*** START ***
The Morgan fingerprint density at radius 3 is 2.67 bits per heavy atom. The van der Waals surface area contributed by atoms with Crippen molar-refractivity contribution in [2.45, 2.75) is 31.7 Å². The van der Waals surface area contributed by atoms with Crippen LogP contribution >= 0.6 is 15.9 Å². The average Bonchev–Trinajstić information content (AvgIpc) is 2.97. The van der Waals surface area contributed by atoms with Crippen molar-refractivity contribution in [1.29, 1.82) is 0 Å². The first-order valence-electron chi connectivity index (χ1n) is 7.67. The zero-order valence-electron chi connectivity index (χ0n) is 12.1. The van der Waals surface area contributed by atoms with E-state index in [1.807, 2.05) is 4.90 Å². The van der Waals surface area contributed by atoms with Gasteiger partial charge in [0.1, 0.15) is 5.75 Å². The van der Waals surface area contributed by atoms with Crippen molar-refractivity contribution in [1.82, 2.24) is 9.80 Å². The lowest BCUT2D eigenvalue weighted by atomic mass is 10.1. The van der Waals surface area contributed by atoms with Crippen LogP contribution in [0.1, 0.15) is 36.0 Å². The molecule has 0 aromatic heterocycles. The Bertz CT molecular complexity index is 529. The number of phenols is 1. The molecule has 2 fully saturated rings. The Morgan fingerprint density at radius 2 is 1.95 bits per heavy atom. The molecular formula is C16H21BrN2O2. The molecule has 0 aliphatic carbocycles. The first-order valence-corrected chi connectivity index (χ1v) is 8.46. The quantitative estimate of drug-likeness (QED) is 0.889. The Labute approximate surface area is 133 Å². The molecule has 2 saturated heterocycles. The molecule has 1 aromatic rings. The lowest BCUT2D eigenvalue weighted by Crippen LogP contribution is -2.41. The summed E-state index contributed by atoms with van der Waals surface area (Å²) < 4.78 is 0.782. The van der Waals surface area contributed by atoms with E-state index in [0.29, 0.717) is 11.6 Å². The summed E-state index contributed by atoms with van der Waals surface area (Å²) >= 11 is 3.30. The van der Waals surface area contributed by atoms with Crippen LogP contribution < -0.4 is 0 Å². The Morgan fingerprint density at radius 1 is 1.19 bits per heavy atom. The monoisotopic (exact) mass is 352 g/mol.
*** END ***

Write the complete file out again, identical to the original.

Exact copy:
The Morgan fingerprint density at radius 3 is 2.67 bits per heavy atom. The van der Waals surface area contributed by atoms with Crippen molar-refractivity contribution in [2.45, 2.75) is 31.7 Å². The van der Waals surface area contributed by atoms with Crippen LogP contribution >= 0.6 is 15.9 Å². The average Bonchev–Trinajstić information content (AvgIpc) is 2.97. The van der Waals surface area contributed by atoms with Crippen molar-refractivity contribution in [1.29, 1.82) is 0 Å². The first-order valence-electron chi connectivity index (χ1n) is 7.67. The zero-order valence-electron chi connectivity index (χ0n) is 12.1. The van der Waals surface area contributed by atoms with E-state index in [1.807, 2.05) is 4.90 Å². The van der Waals surface area contributed by atoms with Gasteiger partial charge in [0.1, 0.15) is 5.75 Å². The van der Waals surface area contributed by atoms with Crippen molar-refractivity contribution in [1.82, 2.24) is 9.80 Å². The lowest BCUT2D eigenvalue weighted by atomic mass is 10.1. The van der Waals surface area contributed by atoms with Crippen LogP contribution in [0.1, 0.15) is 36.0 Å². The molecule has 0 aromatic heterocycles. The Bertz CT molecular complexity index is 529. The number of phenols is 1. The molecule has 2 fully saturated rings. The Morgan fingerprint density at radius 2 is 1.95 bits per heavy atom. The molecular formula is C16H21BrN2O2. The molecule has 0 aliphatic carbocycles. The first-order valence-corrected chi connectivity index (χ1v) is 8.46. The quantitative estimate of drug-likeness (QED) is 0.889. The Labute approximate surface area is 133 Å². The molecule has 2 saturated heterocycles. The molecule has 1 aromatic rings. The lowest BCUT2D eigenvalue weighted by Crippen LogP contribution is -2.41. The summed E-state index contributed by atoms with van der Waals surface area (Å²) < 4.78 is 0.782. The van der Waals surface area contributed by atoms with E-state index in [0.29, 0.717) is 11.6 Å². The summed E-state index contributed by atoms with van der Waals surface area (Å²) >= 11 is 3.30. The van der Waals surface area contributed by atoms with Crippen LogP contribution < -0.4 is 0 Å². The Morgan fingerprint density at radius 1 is 1.19 bits per heavy atom. The monoisotopic (exact) mass is 352 g/mol.